Today, we're reviewing Jennifer Doktorski's Famous Last Words for our YA Contemporary Thursday. We really enjoyed her debut, How My Summer Went Up in Flames, and we knew we'd enjoy this one!
Our Contemporary Thursday series is where we review YA contemporary books which have come out recently. While the majority of our books will be upcoming releases, we may occasionally also review books that we're only recently discovering!
Hardcover, 288 pages
Published July 2nd 2013 by Henry Holt and Co. (BYR)
Format read: Hardcover (owned)
Two-second recap: Jennifer Doktorski's sophomore novel is a fun, smart summer read about pursuing your passions and learning how to focus on yourself.
Things that worked:
As usual, let's start with the bookish things!
* The writing
Famous Last Words is Jennifer Doktorski's sophomore novel, and it's extremely evident by the writing. Even though I absolutely loved How My Summer Went Up in Flames, the writing in FLW is stronger, more detailed and more well-rounded.
I was especially taken with Doktorski's voice for Sam. It's a strong, teenage voice, and her personality clearly shines through in everything she thinks and says. She's smart, likable, and more or less a good role model for young girls. I loved how she gradually learned how to be comfortable in her own skins - from acknowledging her personal interests and goals, to learning the importance of being in a place where she feels positive and confident in her abilities.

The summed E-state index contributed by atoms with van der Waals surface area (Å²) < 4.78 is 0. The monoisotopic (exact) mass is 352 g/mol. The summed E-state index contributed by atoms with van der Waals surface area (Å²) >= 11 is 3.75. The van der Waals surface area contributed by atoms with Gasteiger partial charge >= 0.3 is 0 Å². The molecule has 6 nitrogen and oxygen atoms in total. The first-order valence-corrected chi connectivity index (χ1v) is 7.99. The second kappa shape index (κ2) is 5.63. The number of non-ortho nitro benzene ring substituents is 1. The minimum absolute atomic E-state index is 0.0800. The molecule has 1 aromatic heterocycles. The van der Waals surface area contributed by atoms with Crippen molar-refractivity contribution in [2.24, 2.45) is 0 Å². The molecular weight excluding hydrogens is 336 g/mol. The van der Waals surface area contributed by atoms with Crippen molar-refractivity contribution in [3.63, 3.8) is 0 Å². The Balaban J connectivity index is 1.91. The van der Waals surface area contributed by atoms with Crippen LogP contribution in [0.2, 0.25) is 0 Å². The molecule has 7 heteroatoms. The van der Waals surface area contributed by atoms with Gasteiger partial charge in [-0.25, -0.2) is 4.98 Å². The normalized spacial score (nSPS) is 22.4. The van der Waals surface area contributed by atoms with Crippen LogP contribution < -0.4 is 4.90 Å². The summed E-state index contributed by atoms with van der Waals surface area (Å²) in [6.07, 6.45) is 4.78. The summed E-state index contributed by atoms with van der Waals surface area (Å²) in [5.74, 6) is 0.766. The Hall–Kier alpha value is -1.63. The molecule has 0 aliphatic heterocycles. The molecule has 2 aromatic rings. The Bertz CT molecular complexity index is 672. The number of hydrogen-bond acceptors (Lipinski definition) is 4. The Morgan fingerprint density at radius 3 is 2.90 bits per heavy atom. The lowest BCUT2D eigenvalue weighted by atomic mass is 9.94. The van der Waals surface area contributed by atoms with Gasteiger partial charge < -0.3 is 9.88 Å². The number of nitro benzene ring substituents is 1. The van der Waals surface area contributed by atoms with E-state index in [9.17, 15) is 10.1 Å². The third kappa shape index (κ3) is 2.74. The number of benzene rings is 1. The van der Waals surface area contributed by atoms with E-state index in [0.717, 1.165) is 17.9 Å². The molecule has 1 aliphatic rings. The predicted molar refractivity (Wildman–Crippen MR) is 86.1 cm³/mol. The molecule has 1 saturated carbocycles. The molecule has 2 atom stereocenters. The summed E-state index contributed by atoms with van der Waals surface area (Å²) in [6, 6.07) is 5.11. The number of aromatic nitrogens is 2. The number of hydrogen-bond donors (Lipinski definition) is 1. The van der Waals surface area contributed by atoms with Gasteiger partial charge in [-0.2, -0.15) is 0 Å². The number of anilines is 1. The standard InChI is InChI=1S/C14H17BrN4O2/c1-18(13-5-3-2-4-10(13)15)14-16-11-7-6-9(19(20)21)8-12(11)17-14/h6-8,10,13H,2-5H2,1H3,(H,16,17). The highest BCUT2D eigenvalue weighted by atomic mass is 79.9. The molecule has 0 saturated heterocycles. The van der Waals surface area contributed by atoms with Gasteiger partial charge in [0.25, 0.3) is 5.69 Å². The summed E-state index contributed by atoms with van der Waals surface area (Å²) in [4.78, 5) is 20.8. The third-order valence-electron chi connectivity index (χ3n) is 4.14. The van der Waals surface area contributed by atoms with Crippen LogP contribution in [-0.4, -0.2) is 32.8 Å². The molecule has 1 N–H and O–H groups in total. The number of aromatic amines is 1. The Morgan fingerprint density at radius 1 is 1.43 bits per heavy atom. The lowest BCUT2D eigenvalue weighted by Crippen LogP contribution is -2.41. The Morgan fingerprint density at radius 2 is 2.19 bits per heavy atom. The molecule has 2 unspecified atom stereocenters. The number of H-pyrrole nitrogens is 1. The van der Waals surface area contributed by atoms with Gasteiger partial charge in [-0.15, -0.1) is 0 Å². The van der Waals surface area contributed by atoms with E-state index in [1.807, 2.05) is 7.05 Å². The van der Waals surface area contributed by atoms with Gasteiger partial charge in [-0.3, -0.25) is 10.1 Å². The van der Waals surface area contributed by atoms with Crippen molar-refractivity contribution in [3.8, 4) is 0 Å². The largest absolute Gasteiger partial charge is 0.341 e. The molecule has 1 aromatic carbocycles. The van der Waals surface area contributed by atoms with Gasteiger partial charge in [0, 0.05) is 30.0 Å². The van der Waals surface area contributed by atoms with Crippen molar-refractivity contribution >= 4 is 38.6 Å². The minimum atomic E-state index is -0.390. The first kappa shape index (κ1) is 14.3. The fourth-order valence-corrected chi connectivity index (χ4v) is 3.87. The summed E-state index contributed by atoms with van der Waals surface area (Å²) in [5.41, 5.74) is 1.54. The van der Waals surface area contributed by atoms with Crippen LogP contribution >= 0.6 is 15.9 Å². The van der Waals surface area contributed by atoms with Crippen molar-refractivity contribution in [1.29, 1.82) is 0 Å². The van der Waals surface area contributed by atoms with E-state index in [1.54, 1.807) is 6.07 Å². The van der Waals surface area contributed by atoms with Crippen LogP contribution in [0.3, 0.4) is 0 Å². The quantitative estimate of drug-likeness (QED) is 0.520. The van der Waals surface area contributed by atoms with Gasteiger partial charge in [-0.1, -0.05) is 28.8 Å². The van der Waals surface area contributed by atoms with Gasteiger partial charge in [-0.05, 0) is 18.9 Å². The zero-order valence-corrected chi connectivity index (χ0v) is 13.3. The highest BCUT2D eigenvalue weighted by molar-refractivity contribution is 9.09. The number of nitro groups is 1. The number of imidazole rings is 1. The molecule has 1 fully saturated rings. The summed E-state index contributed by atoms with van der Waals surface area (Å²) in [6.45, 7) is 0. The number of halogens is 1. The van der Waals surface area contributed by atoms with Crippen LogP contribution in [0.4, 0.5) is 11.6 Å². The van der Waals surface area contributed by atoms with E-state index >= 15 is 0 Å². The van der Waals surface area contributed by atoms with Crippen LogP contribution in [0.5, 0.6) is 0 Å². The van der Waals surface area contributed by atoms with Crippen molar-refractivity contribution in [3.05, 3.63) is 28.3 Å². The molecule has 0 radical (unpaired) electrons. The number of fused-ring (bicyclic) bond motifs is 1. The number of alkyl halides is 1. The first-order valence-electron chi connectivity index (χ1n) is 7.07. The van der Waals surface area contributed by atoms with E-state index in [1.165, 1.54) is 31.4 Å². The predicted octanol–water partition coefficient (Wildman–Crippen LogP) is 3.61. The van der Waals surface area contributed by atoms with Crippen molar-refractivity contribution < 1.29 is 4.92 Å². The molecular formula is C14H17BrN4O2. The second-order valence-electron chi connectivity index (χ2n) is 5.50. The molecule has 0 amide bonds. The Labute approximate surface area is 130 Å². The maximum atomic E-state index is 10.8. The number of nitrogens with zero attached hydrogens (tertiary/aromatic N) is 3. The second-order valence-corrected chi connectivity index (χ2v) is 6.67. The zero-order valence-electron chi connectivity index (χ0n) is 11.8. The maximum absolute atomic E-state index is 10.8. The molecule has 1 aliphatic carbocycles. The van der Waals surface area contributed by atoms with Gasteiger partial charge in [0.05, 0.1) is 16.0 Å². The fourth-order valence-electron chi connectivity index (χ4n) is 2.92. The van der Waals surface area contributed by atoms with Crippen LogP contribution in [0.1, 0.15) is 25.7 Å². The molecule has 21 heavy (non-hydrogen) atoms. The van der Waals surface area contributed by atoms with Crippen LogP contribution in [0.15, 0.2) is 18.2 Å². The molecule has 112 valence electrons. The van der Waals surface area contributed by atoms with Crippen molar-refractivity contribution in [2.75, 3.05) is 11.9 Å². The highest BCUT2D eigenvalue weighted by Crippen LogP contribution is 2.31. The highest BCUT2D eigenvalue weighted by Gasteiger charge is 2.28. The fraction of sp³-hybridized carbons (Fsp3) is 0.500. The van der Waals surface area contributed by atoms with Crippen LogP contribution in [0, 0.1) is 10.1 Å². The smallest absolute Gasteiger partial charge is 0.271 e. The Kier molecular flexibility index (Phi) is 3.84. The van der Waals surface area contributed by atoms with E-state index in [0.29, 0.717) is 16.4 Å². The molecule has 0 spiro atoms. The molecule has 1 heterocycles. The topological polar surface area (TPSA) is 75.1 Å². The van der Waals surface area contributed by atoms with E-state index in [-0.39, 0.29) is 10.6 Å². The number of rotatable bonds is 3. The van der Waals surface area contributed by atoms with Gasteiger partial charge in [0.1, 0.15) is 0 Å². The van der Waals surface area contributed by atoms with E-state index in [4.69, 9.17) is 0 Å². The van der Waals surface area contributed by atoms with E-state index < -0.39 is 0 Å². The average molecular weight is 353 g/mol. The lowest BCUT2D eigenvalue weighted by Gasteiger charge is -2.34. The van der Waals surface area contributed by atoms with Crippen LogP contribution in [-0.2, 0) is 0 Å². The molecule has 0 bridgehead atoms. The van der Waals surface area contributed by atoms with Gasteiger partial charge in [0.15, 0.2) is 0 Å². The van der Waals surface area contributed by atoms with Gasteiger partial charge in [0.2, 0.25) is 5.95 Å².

* The plotting
The book moves at a perfect pace. It starts after Sam's already started her internship, which I think was a perfect decision on Doktorski's part. There's no need to explain the backstory, and we already see how much she loves what she's doing.
After establishing Sam's love for her job, Doktorski interweaves a series of personal, professional and academic obstacles which drives the action forward and keeps the reader reading. I especially loved the mayoral subplot - it added a hint of the intrigue that I think most people will expect from a journalism-centric story.
I also appreciated the realism faced by the newspaper staff over budget cuts and sending the paper out for printing - it's something that I think most readers will have read about and/or considered in real life, and it brought the perfect hint of realism to the book.
* The world building
Doktorski seems to like to set her books in Jersey, and she always brings the surroundings to life in a way that's rich and easy to imagine.
As for everything else...
* The romance
I've read a ton of YA books with romantic subplots over the last two years, and I don't think I've ever wanted two characters to get to get together, as much as I wanted Sam and AJ to get together.
Even though they don't actually spend a lot of time together during the course of the book, Doktorski has written AJ and Sam's interactions in a way that perfectly captures the feelings of uncertainty over a crush-turned-possible-relationship. The feeling of romantic possibility seemed to hang over all of their interactions and conversations.